Franchise companies and those looking to franchise can be optimistic.
5 min read
Opinions expressed by Entrepreneur contributors are their own.
This 2020 election season has been one like no other. The months leading up to election day — and indeed the days following election day — have been both passionate and tumultuous. With the election now over, the future for franchising is predictable and promising.
Covid Relief for Small Businesses
There is simply no way around it: Any president must and will make aid to small businesses like franchises a priority. Candidate Joe Biden promised more relief money to small businesses, with much of this assistance in the form of outright grants. His platform promised to reserve half of new small-business relief — whether via the Paycheck Protection Program (PPP) or future efforts — for businesses with 50 employees or fewer. His restart package promised additional support for rehiring and retaining employees, with a particular emphasis on safety. Increased safety measures for employees should afford a greater level of comfort for guests and, in turn, boost business. His plan also includes a tax credit for small businesses adopting workplace retirement savings plans, benefitting small businesses and their employees alike.
In addition, Biden’s plan included measures to increase minority business ownership and promote minority entrepreneurship. This is certainly good for franchising.
Although passage of additional Covid-19 relief to small business owners was stalled during the campaign, both the Trump and Biden campaigns pledged support through extension of PPP benefits and other measures. With the election behind us, there are presumably fewer obstacles to getting a relief bill passed. This will certainly benefit franchising by helping franchised businesses stay afloat and providing loan forgiveness. If the administration aids in keeping interest rates low, this allows prospective franchisees an attractive opportunity to move forward with business ownership. Many skilled management professionals lost their jobs during the pandemic. These professionals, with perhaps savings and other financial resources available to them, offer a widening pool of well-capitalized potential franchise candidates.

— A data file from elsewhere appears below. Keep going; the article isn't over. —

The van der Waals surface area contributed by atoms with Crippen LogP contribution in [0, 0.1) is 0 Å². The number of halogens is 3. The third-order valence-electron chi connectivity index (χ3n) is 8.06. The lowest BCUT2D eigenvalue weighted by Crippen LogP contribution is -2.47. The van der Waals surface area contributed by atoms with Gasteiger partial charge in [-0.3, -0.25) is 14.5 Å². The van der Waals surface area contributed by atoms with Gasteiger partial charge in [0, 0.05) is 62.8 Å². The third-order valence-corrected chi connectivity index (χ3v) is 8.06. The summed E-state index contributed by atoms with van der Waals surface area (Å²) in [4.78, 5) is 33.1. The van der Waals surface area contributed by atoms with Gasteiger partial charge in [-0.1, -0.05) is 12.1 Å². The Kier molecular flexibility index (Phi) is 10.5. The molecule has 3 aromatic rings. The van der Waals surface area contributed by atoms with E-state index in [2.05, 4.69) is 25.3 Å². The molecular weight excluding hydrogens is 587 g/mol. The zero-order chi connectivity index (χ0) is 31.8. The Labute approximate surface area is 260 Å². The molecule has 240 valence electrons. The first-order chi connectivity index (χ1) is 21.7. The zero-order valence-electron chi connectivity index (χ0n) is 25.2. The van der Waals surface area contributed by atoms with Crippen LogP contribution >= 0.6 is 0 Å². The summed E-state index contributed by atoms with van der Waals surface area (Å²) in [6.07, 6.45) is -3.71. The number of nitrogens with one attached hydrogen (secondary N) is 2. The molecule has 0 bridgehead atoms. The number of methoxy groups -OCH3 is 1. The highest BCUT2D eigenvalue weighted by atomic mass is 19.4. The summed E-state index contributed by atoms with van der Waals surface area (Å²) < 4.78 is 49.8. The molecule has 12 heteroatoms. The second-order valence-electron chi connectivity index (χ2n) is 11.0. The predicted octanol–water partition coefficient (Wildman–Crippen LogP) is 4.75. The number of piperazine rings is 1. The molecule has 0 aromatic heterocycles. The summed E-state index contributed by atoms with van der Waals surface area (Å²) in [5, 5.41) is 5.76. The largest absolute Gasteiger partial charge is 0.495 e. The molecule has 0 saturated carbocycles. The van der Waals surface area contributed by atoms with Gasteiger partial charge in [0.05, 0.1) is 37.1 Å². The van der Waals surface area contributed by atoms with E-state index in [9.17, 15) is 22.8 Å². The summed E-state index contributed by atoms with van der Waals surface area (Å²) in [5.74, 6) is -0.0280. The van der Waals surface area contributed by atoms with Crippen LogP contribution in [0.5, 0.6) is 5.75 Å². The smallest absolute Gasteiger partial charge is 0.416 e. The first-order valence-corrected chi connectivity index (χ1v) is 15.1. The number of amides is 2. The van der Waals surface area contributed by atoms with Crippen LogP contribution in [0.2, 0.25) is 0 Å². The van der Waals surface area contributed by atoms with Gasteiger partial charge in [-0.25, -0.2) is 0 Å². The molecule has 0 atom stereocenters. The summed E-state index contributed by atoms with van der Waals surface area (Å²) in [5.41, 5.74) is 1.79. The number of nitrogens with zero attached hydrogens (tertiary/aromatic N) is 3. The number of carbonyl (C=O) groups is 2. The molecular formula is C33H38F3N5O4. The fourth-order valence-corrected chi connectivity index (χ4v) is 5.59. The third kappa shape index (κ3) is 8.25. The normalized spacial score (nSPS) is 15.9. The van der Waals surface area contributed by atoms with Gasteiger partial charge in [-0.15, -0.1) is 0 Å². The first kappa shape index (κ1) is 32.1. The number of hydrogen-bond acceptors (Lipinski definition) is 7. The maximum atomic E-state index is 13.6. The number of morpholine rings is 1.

The franchise industry applauded the more common-sense approach to joint employment that emerged under the Trump Administration. Under that new standard (which in fact was the old standard), a franchisor would not be considered a joint employer of the franchisee’s employees unless it actually exerted direct and immediate control over the franchisee’s employees. The years leading up to that were plagued with uncertainty for franchising, and this is a path the industry does not want to follow again. Under a Biden administration, the current NLRB will hold a conservative majority until the end of 2021, so it is unlikely that there will be national rulings on a federal version of AB-5.
While the regulatory landscape may shift under a Biden administration, the franchise industry has been through a challenging regulatory environment before and thrived. As an industry, we’ve done a better job of educating legislators on franchising and on how these laws could pose a devastating impact, something no one wants on their watch. And during the years that joint employment law was in limbo, franchisors revised their FDDs, operations and training manuals, and marketing messaging in anticipation of this, so we are not starting from scratch this time. And since these issues will always be company-specific, proper planning and execution can alleviate most future problems. At the end of the day, the nation needs our franchised businesses to provide employment and emerge from the pandemic, so there is little motivation for an administration to provide additional hurdles.
The Benefits of Certainty
This has been a long election season. There are measurable benefits to the certainty we have achieved over the last several days, as evidenced by positive gains in the stock market in the days immediately following the closing of the polls. And good news, like the recent announcement that the Pfizer vaccine will be coming sooner and will have greater efficacy than anticipated, will further stimulate growth.
And while some races remained undecided and may require a January run-off election, the strong likelihood of a Republican senate should translate to an environment of compromise and collaboration that will result in more stability and less vitriol than in recent months. That stability will translate into stronger confidence in entrepreneurs’ abilities to invest in a franchise, knowing that their 401(k)s and other sources of funds are performing well. A level of closure also allows companies to better project what their tax liabilities will be, what labor costs will be and how to safely open without the uncertainty of having to quickly close again. All of these factors lead to a better environment for franchise expansion, and we continue to predict that 2021 will be a banner year for franchise sales.